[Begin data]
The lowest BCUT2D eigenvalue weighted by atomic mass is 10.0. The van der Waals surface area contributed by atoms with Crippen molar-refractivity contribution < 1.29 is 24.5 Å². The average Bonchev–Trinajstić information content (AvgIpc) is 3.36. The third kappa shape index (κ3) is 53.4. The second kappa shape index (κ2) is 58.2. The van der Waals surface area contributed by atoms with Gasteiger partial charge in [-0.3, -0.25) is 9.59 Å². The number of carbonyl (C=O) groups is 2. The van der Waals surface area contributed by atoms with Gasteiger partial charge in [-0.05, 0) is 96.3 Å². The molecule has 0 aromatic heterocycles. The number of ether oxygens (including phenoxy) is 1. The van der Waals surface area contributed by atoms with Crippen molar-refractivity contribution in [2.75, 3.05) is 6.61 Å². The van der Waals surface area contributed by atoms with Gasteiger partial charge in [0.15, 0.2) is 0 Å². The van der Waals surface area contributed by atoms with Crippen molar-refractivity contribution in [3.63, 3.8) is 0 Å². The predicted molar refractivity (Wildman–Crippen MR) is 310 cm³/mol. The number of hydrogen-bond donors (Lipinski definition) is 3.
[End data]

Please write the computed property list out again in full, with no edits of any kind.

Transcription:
The lowest BCUT2D eigenvalue weighted by atomic mass is 10.0. The van der Waals surface area contributed by atoms with Crippen molar-refractivity contribution < 1.29 is 24.5 Å². The average Bonchev–Trinajstić information content (AvgIpc) is 3.36. The third kappa shape index (κ3) is 53.4. The second kappa shape index (κ2) is 58.2. The van der Waals surface area contributed by atoms with Gasteiger partial charge in [-0.3, -0.25) is 9.59 Å². The number of carbonyl (C=O) groups is 2. The van der Waals surface area contributed by atoms with Gasteiger partial charge in [-0.05, 0) is 96.3 Å². The molecule has 0 aromatic heterocycles. The number of ether oxygens (including phenoxy) is 1. The van der Waals surface area contributed by atoms with Crippen molar-refractivity contribution in [2.75, 3.05) is 6.61 Å². The van der Waals surface area contributed by atoms with Gasteiger partial charge in [0.15, 0.2) is 0 Å². The van der Waals surface area contributed by atoms with Crippen molar-refractivity contribution in [3.63, 3.8) is 0 Å². The predicted molar refractivity (Wildman–Crippen MR) is 310 cm³/mol. The number of hydrogen-bond donors (Lipinski definition) is 3.